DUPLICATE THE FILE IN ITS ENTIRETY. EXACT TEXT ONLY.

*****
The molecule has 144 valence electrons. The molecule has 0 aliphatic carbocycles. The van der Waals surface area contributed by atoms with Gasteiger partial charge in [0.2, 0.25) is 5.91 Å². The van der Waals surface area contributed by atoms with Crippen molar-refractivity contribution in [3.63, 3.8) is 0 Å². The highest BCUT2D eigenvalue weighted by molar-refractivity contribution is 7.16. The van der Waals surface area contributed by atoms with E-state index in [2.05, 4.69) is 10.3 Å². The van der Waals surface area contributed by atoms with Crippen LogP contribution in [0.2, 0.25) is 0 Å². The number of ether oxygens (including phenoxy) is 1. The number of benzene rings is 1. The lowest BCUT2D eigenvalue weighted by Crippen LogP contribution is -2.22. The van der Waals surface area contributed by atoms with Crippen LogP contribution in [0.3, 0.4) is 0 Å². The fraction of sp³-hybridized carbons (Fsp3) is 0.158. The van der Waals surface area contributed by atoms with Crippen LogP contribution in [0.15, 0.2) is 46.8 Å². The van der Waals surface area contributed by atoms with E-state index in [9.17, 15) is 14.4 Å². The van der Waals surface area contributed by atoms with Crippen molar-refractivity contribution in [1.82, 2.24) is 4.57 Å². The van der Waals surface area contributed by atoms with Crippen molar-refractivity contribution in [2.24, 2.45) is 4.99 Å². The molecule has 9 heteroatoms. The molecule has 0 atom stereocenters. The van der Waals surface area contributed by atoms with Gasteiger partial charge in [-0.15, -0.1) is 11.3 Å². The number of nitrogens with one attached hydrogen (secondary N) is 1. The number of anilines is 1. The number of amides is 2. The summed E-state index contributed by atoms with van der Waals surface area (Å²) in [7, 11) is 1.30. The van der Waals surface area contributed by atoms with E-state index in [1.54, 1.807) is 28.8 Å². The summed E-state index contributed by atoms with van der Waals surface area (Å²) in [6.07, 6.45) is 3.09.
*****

The molecule has 144 valence electrons. The molecule has 0 aliphatic carbocycles. The van der Waals surface area contributed by atoms with Gasteiger partial charge in [0.2, 0.25) is 5.91 Å². The van der Waals surface area contributed by atoms with Crippen molar-refractivity contribution in [3.63, 3.8) is 0 Å². The highest BCUT2D eigenvalue weighted by molar-refractivity contribution is 7.16. The van der Waals surface area contributed by atoms with E-state index in [2.05, 4.69) is 10.3 Å². The van der Waals surface area contributed by atoms with Crippen LogP contribution in [0.2, 0.25) is 0 Å². The number of ether oxygens (including phenoxy) is 1. The number of benzene rings is 1. The lowest BCUT2D eigenvalue weighted by Crippen LogP contribution is -2.22. The van der Waals surface area contributed by atoms with Crippen LogP contribution in [0.3, 0.4) is 0 Å². The fraction of sp³-hybridized carbons (Fsp3) is 0.158. The van der Waals surface area contributed by atoms with Crippen LogP contribution in [0.15, 0.2) is 46.8 Å². The van der Waals surface area contributed by atoms with E-state index in [9.17, 15) is 14.4 Å². The van der Waals surface area contributed by atoms with Crippen molar-refractivity contribution in [1.82, 2.24) is 4.57 Å². The van der Waals surface area contributed by atoms with Crippen molar-refractivity contribution in [2.24, 2.45) is 4.99 Å². The molecule has 9 heteroatoms. The molecule has 0 atom stereocenters. The van der Waals surface area contributed by atoms with Gasteiger partial charge in [-0.15, -0.1) is 11.3 Å². The number of nitrogens with one attached hydrogen (secondary N) is 1. The number of anilines is 1. The number of amides is 2. The summed E-state index contributed by atoms with van der Waals surface area (Å²) in [7, 11) is 1.30. The van der Waals surface area contributed by atoms with E-state index in [1.54, 1.807) is 28.8 Å². The summed E-state index contributed by atoms with van der Waals surface area (Å²) in [6.07, 6.45) is 3.09.